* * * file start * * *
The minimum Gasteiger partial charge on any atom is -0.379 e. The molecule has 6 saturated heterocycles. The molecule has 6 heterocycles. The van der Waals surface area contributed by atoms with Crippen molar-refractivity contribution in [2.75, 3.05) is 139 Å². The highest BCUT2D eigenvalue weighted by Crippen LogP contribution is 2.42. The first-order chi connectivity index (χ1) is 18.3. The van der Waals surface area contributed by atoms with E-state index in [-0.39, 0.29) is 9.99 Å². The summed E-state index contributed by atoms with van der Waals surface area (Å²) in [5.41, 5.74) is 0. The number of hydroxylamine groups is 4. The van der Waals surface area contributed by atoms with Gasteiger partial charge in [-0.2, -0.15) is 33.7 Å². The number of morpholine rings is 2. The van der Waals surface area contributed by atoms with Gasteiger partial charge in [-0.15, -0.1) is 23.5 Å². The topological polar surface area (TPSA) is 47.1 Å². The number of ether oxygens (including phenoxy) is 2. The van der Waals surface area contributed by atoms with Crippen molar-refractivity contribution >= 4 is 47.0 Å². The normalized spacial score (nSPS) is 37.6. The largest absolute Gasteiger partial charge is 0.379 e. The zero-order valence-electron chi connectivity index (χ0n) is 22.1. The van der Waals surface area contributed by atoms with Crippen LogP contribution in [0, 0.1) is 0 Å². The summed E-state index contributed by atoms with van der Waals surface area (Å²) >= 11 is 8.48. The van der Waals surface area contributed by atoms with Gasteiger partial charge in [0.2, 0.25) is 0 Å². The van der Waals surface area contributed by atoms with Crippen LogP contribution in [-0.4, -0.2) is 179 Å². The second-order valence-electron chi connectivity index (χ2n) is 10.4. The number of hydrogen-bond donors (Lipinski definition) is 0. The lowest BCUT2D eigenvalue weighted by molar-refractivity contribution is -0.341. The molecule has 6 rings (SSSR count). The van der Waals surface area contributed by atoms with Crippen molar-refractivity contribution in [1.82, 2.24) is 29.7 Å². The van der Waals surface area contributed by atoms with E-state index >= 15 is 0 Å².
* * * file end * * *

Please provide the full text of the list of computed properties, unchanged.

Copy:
The minimum Gasteiger partial charge on any atom is -0.379 e. The molecule has 6 saturated heterocycles. The molecule has 6 heterocycles. The van der Waals surface area contributed by atoms with Crippen molar-refractivity contribution in [2.75, 3.05) is 139 Å². The highest BCUT2D eigenvalue weighted by Crippen LogP contribution is 2.42. The first-order chi connectivity index (χ1) is 18.3. The van der Waals surface area contributed by atoms with E-state index in [-0.39, 0.29) is 9.99 Å². The summed E-state index contributed by atoms with van der Waals surface area (Å²) in [5.41, 5.74) is 0. The number of hydroxylamine groups is 4. The van der Waals surface area contributed by atoms with Gasteiger partial charge in [-0.2, -0.15) is 33.7 Å². The number of morpholine rings is 2. The van der Waals surface area contributed by atoms with Gasteiger partial charge in [-0.15, -0.1) is 23.5 Å². The topological polar surface area (TPSA) is 47.1 Å². The number of ether oxygens (including phenoxy) is 2. The van der Waals surface area contributed by atoms with Crippen molar-refractivity contribution >= 4 is 47.0 Å². The normalized spacial score (nSPS) is 37.6. The largest absolute Gasteiger partial charge is 0.379 e. The zero-order valence-electron chi connectivity index (χ0n) is 22.1. The van der Waals surface area contributed by atoms with Crippen LogP contribution in [0, 0.1) is 0 Å². The summed E-state index contributed by atoms with van der Waals surface area (Å²) >= 11 is 8.48. The van der Waals surface area contributed by atoms with Gasteiger partial charge in [0.2, 0.25) is 0 Å². The van der Waals surface area contributed by atoms with Crippen LogP contribution in [-0.4, -0.2) is 179 Å². The second-order valence-electron chi connectivity index (χ2n) is 10.4. The number of hydrogen-bond donors (Lipinski definition) is 0. The lowest BCUT2D eigenvalue weighted by molar-refractivity contribution is -0.341. The molecule has 6 rings (SSSR count). The van der Waals surface area contributed by atoms with Crippen molar-refractivity contribution in [1.82, 2.24) is 29.7 Å². The van der Waals surface area contributed by atoms with E-state index >= 15 is 0 Å².